We got several of those nagging questions taken care of almost right away with Don't Be Ridiculous. As many suspected, Lily is with Christine, and Nora's recollection of how this transpired makes a lot of sense. Having lost two children herself, it became more than believable for Nora to surrender her adopted child to her biological mother.
This could very well be Nora's only soft spot at this point in her life. After the Departure, the fall of Mapleton, and the loss of Lily, it seems Nora has lost any lasting sense of compassion by now. Her shrewdness seems to pervade every human interaction she finds herself in, making her even less likable than before.
Personally, I find Nora to be entertaining, but despicable. Her cattiness serves as some of the show's most imperative comic relief, but it has come to reach an all-time low with her heartless besmirching of Pillar Guy—she even buts into harmless prayer circles just to shoot people down! Nora's disdain for religion was once reasonably defensive, but she now seems to seek out confrontation with venomous, obsessive vindication.
It's also hard to continue pitying her after she abandoned Kevin last season. I'm a big fan of Junior, so seeing Nora take full advantage of her non-committal relationship status and run from Kevin at the first sign of trouble—well, I'll just say I haven't forgiven her yet.
Nora isn't the only one guilty of avoiding commitment. As of The Book of Kevin, our hero seems to be conflicted about his belief in whether or not what happened to him was ‘real.’ When speaking to Dean and Laurie about his metaphysical antics, he seems to be convincing himself that none of it was real and that he is "better now." However, after Tommy shoots Dean, Kevin recounts his assassination of Patti in the hotel as if they were real events. This week, Kevin still seems unsure of how much he disbelieves his own divinity, hesitating to let Nora take Matt's book with her—perhaps fearing that she will destroy, misplace, or otherwise mishandle the only written testimony of his pseudo-biblical endeavors. It's nice to know that the once curmudgeonly skeptical New York cop is coming closer to accepting the unknowns of this world, but it also feels like a betrayal for us (the audience), having seen him last in one of the most surreal, other-worldly adventures of modern television.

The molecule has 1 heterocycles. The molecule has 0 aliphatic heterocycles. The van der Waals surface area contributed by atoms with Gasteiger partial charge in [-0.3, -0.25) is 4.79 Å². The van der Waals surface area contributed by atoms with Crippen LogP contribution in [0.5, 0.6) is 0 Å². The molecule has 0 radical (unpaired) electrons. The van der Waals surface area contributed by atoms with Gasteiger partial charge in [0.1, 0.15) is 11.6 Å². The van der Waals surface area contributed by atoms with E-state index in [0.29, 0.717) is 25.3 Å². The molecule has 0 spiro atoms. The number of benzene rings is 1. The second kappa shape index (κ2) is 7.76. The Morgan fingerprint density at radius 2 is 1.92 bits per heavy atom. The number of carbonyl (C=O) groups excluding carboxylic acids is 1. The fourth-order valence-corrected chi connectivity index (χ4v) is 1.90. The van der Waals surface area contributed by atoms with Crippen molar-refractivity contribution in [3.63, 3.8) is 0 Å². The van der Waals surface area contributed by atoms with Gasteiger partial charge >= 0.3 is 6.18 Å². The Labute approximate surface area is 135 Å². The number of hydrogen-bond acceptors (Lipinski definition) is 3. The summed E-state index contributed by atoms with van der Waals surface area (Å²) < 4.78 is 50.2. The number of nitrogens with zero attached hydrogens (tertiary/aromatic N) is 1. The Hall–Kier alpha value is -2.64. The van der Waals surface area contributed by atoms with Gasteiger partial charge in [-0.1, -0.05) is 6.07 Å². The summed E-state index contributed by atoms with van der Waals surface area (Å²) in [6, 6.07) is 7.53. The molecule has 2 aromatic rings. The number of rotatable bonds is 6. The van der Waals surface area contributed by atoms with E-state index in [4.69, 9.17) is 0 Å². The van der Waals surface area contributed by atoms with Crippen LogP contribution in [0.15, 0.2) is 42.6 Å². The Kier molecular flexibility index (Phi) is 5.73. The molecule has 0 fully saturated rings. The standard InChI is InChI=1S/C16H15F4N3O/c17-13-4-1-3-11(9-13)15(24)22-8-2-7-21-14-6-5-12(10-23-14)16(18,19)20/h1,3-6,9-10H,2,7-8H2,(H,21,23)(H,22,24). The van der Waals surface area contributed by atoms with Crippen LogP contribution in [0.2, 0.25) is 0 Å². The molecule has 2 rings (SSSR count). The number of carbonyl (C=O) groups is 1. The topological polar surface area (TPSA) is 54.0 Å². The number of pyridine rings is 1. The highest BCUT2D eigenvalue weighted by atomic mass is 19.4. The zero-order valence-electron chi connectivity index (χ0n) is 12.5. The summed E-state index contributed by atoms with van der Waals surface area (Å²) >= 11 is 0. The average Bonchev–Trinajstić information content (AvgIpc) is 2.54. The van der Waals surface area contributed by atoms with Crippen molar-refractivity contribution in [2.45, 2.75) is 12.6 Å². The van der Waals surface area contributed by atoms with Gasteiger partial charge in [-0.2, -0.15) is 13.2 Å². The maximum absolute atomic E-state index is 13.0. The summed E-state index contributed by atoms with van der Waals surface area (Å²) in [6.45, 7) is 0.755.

And I hate to brake it to you, Kevo, but "better" doesn't look like wrapping a plastic bag around your head.
So yeah—let's talk about that scene. First off, props to Justin Theroux for producing a frightfully convincing scene. From the look of it, there doesn't seem to be any ‘trick’ happening here; Theroux really had that sucker strapped to his head. It may look easy, but it takes guts to pull off a stunt like that.
This scene is pretty loaded, considering Kevin's arguable divinity. Is he trying to go back to the hotel, or is this just a coping mechanism? By episode 2, Kevin seems to clear up any question of whether or not he's suicidal (thankfully, he isn't). But even the initial scene seems to allude to the supernatural while also suggesting there's no imperative danger here. While Kevin is setting up his little stunt, he doesn't seem to be distraught, and he prepares with familiar authority. No doubt, this isn't his first rodeo. The music also suggests that everything is, indeed, "groovy," (the song is Feeling Groovy by Simon and Garfunkel), but it might also be a hint. Simon and Garfunkel first made their scored appearance in the Season 2 finale, when Kevin had to karaoke his way out of the hotel. The song he sang was none other than Simon and Garfunkel's Homeward Bound. Perhaps Feeling Groovy is a callback to the hotel, hinting that Kevin is indeed trying to get back to the purgatory-like building.
There's far more to dig into with these past two episodes, but I'll reserve some of my other thoughts until more is revealed in the coming weeks. So no, I'm not going to speculate on what the cold open means, nor the strange (apparent) flash-forward with old Nora. For now, I'll let the mystery be (anyone else miss that song?). However, I will say that I'm concerned that some of these mysteries—those presented by three years of undocumented events—may remain unexplored. Written off as events that transpired and need no further explanations. There have been some serious transformations in these folks from last season to now, and the stories behind these transformations beg to be divulged.